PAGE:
America: A Land of Many People
America was founded on immigration. While many other countries consist of a homogeneous culture, people, and ethnicity, America is comprised of many.
The national calendar highlights holidays of many religions - Christian, Muslim, Hindu, Jewish, and more - as well as America’s own patriotic traditions. It is an undeniable fact that the unique nature of America’s fabric results from the multitude of diverse yet perfectly intertwined threads that compose this wondrous community. What makes America special is not that we are a nation of immigrants but that we continue to be a culture that thrives in inclusivity and welcome, a fundamental philosophy that is now being threatened by the politics of today.
The words on the Statue of Liberty reflect the American spirit: “Give me your tired, your poor, your huddled masses yearning to breathe free, the wretched refuse of your teeming shore. Send these, the homeless, tempest-tossed to me, I lift my lamp beside the golden door!” These “huddled masses” and “the wretched refuse” have for centuries come from all over the world. While it is true that the first travelers on the Mayflower were primarily from England, waves of subsequent immigrants have traveled from virtually every part of the world. The founding fathers wrote the following words in the Constitution: “We hold these Truths to be self-evident, that all Men are created equal, that they are endowed by their Creator with certain unalienable Rights, that among these are Life, Liberty and the Pursuit of Happiness.” The founders’ use of “all men,” rather than simply naturally-born Americans, indicates our country’s strong roots in welcoming inhabitants from all places.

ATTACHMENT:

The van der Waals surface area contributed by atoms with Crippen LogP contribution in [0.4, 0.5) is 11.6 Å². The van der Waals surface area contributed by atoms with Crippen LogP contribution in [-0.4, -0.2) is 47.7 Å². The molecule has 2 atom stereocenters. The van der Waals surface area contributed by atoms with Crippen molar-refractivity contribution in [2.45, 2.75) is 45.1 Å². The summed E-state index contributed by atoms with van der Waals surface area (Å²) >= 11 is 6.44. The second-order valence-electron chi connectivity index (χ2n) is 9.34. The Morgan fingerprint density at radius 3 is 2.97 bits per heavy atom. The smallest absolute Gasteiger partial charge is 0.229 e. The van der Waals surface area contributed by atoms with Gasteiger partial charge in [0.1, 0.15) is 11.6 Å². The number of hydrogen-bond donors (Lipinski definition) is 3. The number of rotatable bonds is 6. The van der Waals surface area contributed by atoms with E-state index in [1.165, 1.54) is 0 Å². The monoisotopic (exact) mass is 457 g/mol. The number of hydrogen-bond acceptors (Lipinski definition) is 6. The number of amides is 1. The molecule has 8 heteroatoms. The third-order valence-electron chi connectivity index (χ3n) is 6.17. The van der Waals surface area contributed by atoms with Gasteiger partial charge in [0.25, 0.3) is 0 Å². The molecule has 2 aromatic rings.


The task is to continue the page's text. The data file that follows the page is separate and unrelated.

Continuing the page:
America’s greatness is intertwined with the lives of its immigrant diaspora and many of America’s leading citizens have been immigrants. Albert Einstein immigrated from Germany after World War II and contributed significantly to the field of Physics. Madeleine Albright, the first woman to become Secretary of State, immigrated from the former Czechoslovakia. Hollywood’s star, Audrey Hepburn, moved from Belgium and brought America fame and reputation. President Donald Trump’s own grandparents immigrated to America from Germany, as well as Hillary Clinton’s. Without the contributions of these famous Americans, along with those of many more, America would not have become what it is today. America is defined by its famous immigrant sons and daughters working together with previous generations of immigrants and the indigenous Native Americans who roamed the country for centuries before.
In a land of open arms, some find it difficult to balance American values with American security. Yet just as America is not a homogeneous material, the types of threats that come to this country do not belong to a homogeneous material. Criminal and murderous behavior is not the prerogative of just some cultures or religions. Branding a whole religion or a nation for the sins of a few goes counter to the spirit of America and the very words in the Constitution. Just because criminals use the same road that I take to school or my mother to the grocery store, is not an excuse to close down the road. The denigration of an entire race of people can only result in greater insecurity and antagonism in the long run, overshadowing any minimal short term gains.
Keeping others out is not what makes us American; we are American precisely because we open our doors to others, welcome them, and allow them to assimilate and contribute to society. For centuries the U.S.A. has been the immigrant’s dream. Why change that now?